Kids learn folk songs, instruments in elementary school class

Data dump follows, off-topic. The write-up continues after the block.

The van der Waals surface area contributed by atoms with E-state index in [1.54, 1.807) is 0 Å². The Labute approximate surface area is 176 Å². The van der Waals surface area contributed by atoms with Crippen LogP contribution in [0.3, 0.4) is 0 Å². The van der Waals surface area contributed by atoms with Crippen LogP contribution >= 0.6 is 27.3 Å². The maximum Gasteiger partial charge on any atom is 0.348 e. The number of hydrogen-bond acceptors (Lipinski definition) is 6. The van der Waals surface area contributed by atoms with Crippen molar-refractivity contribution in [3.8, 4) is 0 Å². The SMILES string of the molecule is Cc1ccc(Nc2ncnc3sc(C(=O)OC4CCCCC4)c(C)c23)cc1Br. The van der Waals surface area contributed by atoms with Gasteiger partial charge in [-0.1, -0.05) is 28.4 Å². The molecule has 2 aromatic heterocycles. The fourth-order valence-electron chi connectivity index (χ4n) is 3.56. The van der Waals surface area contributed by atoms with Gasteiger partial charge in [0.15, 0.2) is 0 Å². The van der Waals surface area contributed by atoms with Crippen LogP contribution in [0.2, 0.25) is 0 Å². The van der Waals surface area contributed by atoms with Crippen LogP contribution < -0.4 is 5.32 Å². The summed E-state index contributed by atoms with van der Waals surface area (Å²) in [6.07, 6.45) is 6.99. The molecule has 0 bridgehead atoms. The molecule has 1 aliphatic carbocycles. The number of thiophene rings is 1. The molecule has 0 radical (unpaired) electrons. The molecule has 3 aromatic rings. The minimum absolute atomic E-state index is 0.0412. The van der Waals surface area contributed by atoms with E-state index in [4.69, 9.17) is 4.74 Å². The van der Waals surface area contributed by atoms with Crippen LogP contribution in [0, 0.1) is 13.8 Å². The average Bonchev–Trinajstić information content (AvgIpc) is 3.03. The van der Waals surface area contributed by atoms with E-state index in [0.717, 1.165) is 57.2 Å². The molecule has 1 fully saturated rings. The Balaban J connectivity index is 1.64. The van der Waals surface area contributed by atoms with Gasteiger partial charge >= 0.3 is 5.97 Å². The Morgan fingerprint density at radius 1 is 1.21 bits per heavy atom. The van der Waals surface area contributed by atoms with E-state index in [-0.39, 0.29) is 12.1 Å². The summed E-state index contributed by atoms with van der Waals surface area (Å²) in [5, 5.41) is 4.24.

first_imgArts & Culture | Education | Juneau | SyndicatedKids learn folk songs, instruments in elementary school classDecember 10, 2016 by Ed Schoenfeld, CoastAlaska News Share:Gastineau Elementary School music teacher Patrick Murphy leads his class in song. (Photo by Ed Schoenfeld/CoastAlaska News)Guitars, mandolins, ukuleles and banjos are common enough at bars, coffee houses and folk festivals. But one Juneau music teacher has made them the standard for his elementary students at Gastineau School in Douglas, which is part of Juneau.Audio Playerhttps://media.ktoo.org/2016/12/09KidMusic-L.mp300:0000:0000:00Use Up/Down Arrow keys to increase or decrease volume.Gastineau student Derrick Price sings and plays mandolin during Patrick Murphy’s class. (Photo by Ed Schoenfeld/ CoastAlaska News)Patrick Murphy leads a group of energetic third-graders through a folk standard, pointing out chord changes and strumming styles.He weaves his way around the classroom, checking that instruments are tuned and the right lyric sheets are out. The kids quickly become focused.“This is silly, but the most difficult thing as a teacher is to get them to sit down. If I can get them seated with their gear, then in 30 seconds, we’re making music,” he said.These kids pick up instruments pretty soon after the school year starts. That’s because Murphy wants them to get a feel for the songs before they get to the technical side.“I do that later. I kind of have this belief that if they can make music first – sing and play – then that reference will help them when they start reading stuff on the staff and on the clef, which we do,” he said.Students focus on guitar the first year. But the classroom walls are hung with other stringed instruments. By the end of third grade, many are ready for something new.“In fourth or fifth grade, I kind of just let them grab an instrument. And they turn to the chord chart and they teach it to themselves. And then I teach them their role in a string band. The banjos have the thumb picking and the mandolins and ukuleles kind of chop with the snare drum and that sort of thing,” he said.All this is very different from Murphy’s own schooling, which was mostly classical.“I was a trained bass player. I went through the conservatory system. And it just about taught the music out of me. … And I met a bunch of guys who were cowboys. They liked to sit around campfires and play guitar,” he said.Patrick Murphy works with students Quinn Andel, Eric Holberg and Andrew William during a class at Gastineau School. (Photo by Ed Schoenfeld/CoastAlaska News)“And I asked one of my friends to teach me. And he said, ‘I’ll teach you how to play guitar. Two rules: You can’t write anything down and you can’t ask me any questions.’”Those rules forced him to figure things out. Pretty soon, he was teaching himself.Murphy grew up going to a church that had lots of acoustic music. That included songs in the folk tradition, some from decades ago.So, how does he interest students in old folk songs in 2016?“Kids like history. They like to hear stories that are bizarre. The story of John Henry, the third-graders love that. Why would he bother to compete with a machine? The absurdness of the human spirit sometimes to a young kid is really entertaining,” he said.Still, some come to him with more recent songs. It’s not so much Bruno Mars or Lady Gaga, but pop classics, such as “Yellow Submarine” or “Lean on Me.”Some end up in the class songbook, which he updates every year.Murphy used to teach middle-school band. This and other schools where he’s worked have had many years of stand-up student choirs. He’s not critical at all.“That kind of approach is great. That high-art music takes a certain discipline to play and work on that. But I guess, from my perspective, I want them to have fun and I want them to do it on their own,” he said.And they do. Murphy starts some days with a full musical assembly in the school commons, where everybody gets a chance to play and sing.It’s a cacophony and it’s not always pretty. But the kids – and teachers — have smiles on their faces.Ruby Rivas and Mila Hargrove discuss a song as teacher Patrick Murphy leads a music class at Gastineau Elementary School in Douglas. (Photo by Ed Schoenfeld/ CoastAlaska News)Share this story:last_img read more

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